Before Donald Trump appointed Daniel Simmons to lead the Office of Energy Efficiency and Renewable Energy, Simmons worked for special interest groups that called on Congress to eliminate the same Department of Energy program.
Simmons worked as a Vice President for Policy at the Institute for Energy Research (IER), where he was employed from May 2008 until January 1, 2017, according to a federal Public Financial Disclosure Statement published by The Intercept and Center for Media and Democracy. He also held the same position at the American Energy Alliance (AEA), the “advocacy arm” of IER. Simmons did not list AEA on the financial disclosure he filed when he joined the Trump administration.
In 2015, AEA called on Congress to use 2016 budget cuts to “eliminate” the Office of Energy Efficiency and Renewable Energy (EERE):
That same year, IER and AEA together received $3 million from the Koch network, which has waged an ongoing war on renewable energy, as well as $50,000 from Peabody Energy, a major producer of coal. One year earlier, IER attacked President Obama’s budget for 2015 as “A Masterpiece of Energy Wastefulness.” As examples of this so-called “wastefulness,” IER pointed to a proposed increase in EERE’s budget allocation and criticized a proposed decrease in funding for the Office of Fossil Fuels.
With Simmons and Travis Fisher, previously an economist for IER and AEA, on board at the Department of Energy (DOE), the new Trump administration has now proposed a budget that would slash EERE’s funding by 69 percent. Thomas Pyle, the president of IER and AEA who served as Trump’s transition team leader for DOE, praised the administration’s for proposing to cut DOE’s overall budget while “trimming superfluous and uneconomical programs.”
Pyle had written in an earlier memo that was obtained by the Center for Media and Democracy:
… the Trump team has selected several longtime IER and AEA allies to lead the transition process for these agencies. Given the personnel that is in place and our involvement with the process, we are confident that the Trump administration will nomìnate candidates who embrace free-market ideals and who are dedicated to hitting reset on the Obama administration’s harmful polìcies.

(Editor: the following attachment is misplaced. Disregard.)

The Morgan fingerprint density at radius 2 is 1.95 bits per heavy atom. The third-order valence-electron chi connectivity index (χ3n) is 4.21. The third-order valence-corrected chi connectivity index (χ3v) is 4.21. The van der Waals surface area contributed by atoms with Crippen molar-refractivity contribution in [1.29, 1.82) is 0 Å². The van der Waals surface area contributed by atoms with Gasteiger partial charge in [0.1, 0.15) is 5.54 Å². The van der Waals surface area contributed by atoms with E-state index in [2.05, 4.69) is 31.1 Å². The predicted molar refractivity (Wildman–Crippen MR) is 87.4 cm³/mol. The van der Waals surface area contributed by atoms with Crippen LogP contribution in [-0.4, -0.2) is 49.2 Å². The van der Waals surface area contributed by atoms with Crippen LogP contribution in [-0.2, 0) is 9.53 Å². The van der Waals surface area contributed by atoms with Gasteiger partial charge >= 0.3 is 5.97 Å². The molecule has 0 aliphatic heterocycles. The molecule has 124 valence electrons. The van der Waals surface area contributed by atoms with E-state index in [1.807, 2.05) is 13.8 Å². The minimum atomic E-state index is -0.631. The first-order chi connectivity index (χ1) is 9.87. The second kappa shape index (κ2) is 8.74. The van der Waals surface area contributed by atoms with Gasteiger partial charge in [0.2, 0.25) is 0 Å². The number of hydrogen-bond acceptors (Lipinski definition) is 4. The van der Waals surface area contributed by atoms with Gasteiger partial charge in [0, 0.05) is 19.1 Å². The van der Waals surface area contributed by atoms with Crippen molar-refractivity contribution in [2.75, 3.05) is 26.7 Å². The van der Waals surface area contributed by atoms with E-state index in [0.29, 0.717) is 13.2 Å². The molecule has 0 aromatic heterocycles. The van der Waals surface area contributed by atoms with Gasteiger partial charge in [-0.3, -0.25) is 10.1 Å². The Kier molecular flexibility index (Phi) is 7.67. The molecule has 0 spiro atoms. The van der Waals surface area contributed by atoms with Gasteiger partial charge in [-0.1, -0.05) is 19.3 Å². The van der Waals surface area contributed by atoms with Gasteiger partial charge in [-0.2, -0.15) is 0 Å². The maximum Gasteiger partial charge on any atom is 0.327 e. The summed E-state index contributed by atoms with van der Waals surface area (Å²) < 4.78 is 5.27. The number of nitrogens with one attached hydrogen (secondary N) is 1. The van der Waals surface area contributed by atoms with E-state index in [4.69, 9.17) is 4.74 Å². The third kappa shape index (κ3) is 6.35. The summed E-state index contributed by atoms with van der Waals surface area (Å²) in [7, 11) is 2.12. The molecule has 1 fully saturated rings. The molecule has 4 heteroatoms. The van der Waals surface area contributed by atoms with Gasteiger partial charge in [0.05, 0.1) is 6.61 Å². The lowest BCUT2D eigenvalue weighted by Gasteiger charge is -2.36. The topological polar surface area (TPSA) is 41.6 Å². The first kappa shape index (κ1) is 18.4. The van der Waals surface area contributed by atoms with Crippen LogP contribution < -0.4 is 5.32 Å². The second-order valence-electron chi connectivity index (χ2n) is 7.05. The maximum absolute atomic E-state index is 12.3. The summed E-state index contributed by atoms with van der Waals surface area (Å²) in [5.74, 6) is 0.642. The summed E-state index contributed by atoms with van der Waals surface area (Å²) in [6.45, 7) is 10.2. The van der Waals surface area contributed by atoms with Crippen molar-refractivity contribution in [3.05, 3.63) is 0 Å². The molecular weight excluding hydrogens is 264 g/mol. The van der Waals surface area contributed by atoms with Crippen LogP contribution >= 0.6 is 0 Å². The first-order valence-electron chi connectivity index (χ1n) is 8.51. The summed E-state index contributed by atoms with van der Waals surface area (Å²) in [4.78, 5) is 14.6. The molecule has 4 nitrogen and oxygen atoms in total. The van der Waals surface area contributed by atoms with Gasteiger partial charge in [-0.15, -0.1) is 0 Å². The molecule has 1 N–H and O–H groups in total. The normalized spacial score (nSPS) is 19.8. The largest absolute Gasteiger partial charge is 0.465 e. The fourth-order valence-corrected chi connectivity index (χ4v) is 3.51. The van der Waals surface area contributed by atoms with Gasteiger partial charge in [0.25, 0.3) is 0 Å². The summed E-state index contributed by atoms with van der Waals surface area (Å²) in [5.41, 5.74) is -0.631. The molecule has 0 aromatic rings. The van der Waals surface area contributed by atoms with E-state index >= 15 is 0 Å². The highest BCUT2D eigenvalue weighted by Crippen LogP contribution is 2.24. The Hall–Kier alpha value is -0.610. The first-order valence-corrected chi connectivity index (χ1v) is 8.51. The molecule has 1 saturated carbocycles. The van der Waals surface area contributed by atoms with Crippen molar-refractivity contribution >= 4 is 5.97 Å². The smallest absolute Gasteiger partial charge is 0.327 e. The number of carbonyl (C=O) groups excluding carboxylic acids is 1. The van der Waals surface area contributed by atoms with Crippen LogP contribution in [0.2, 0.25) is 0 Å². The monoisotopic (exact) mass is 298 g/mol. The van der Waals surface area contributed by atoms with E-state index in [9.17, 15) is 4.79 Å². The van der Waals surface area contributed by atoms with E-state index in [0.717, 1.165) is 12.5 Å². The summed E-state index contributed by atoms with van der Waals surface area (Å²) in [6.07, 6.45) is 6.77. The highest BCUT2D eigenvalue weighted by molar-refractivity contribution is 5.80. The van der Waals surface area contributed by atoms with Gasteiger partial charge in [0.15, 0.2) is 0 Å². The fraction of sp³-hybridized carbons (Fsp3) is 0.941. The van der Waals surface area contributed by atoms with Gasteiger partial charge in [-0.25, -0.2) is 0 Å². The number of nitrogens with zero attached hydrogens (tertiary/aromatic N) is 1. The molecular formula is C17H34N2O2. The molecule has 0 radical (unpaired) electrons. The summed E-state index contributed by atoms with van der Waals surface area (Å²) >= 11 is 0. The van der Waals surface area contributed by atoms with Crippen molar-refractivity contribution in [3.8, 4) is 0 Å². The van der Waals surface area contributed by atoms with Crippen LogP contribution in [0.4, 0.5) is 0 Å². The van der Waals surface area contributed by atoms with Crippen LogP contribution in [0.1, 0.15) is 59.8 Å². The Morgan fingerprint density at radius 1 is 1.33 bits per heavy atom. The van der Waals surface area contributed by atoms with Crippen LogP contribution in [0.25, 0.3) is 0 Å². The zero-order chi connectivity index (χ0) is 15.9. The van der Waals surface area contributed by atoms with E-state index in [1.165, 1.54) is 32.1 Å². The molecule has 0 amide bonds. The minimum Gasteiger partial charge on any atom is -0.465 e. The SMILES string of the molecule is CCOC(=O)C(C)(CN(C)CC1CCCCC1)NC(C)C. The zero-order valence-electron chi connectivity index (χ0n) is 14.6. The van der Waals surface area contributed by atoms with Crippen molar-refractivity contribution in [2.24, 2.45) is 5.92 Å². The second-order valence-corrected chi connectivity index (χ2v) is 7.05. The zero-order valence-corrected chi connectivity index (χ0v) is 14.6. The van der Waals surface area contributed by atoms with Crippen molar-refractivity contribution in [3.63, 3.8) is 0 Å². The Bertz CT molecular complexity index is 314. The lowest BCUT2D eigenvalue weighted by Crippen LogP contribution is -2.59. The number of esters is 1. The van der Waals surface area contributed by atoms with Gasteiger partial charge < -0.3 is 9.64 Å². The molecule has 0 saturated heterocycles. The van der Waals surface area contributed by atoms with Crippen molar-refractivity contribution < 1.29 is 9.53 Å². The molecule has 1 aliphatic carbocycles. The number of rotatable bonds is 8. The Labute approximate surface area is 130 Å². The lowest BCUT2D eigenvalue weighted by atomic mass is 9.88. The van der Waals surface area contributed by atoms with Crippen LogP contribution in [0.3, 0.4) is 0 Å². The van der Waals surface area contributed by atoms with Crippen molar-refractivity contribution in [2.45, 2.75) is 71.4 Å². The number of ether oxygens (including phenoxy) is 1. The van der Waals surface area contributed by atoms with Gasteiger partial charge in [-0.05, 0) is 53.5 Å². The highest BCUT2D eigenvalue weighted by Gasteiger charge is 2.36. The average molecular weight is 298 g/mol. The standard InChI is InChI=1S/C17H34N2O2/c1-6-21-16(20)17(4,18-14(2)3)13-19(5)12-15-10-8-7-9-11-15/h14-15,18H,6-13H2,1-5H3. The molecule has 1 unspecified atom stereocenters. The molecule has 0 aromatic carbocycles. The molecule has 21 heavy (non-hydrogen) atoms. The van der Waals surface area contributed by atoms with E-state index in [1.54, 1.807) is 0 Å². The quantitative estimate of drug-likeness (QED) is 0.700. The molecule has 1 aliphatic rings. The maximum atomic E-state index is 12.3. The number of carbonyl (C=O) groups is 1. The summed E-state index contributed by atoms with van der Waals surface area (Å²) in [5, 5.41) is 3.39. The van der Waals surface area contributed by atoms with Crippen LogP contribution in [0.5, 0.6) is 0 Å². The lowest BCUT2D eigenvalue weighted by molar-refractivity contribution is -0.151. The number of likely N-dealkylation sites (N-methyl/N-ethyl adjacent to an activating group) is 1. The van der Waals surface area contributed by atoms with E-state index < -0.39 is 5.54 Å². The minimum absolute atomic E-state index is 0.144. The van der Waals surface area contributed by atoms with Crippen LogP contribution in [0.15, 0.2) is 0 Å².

In reality, the work of EERE and its predecessors at DOE began decades ago and has continued under both Republican and Democratic administrations. As the Trump administration admits in the language of it proposed appropriation for EERE, previous funding for this DOE office is far from “harmful” and has generated real economic benefits:
In 2016, one in seven new jobs for Americans were in the energy sector. Of the 6.4 million Americans working in the energy sector currently, more than a third, or 2.2 million, are employed full-time or part-time in energy efficiency. More than half a million Americans, about 660,000, are employed in renewable power production and generation jobs. The low capitalization required for energy efficiency and renewable energy is enabling developing world economies to grow, which is creating greater demand for U.S. goods and services and new job opportunities for Americans. Of the nearly 2.4 million Americans employed in the motor vehicle/parts sector, over 259,000 work with alternative fuels – an increase of 69,000 jobs in 2016. All of these economic benefits can be traced to previous EERE investments in early-stage research, and EERE is committed to continuing in its role as a global leader in enabling the development of the next generation of energy technologies.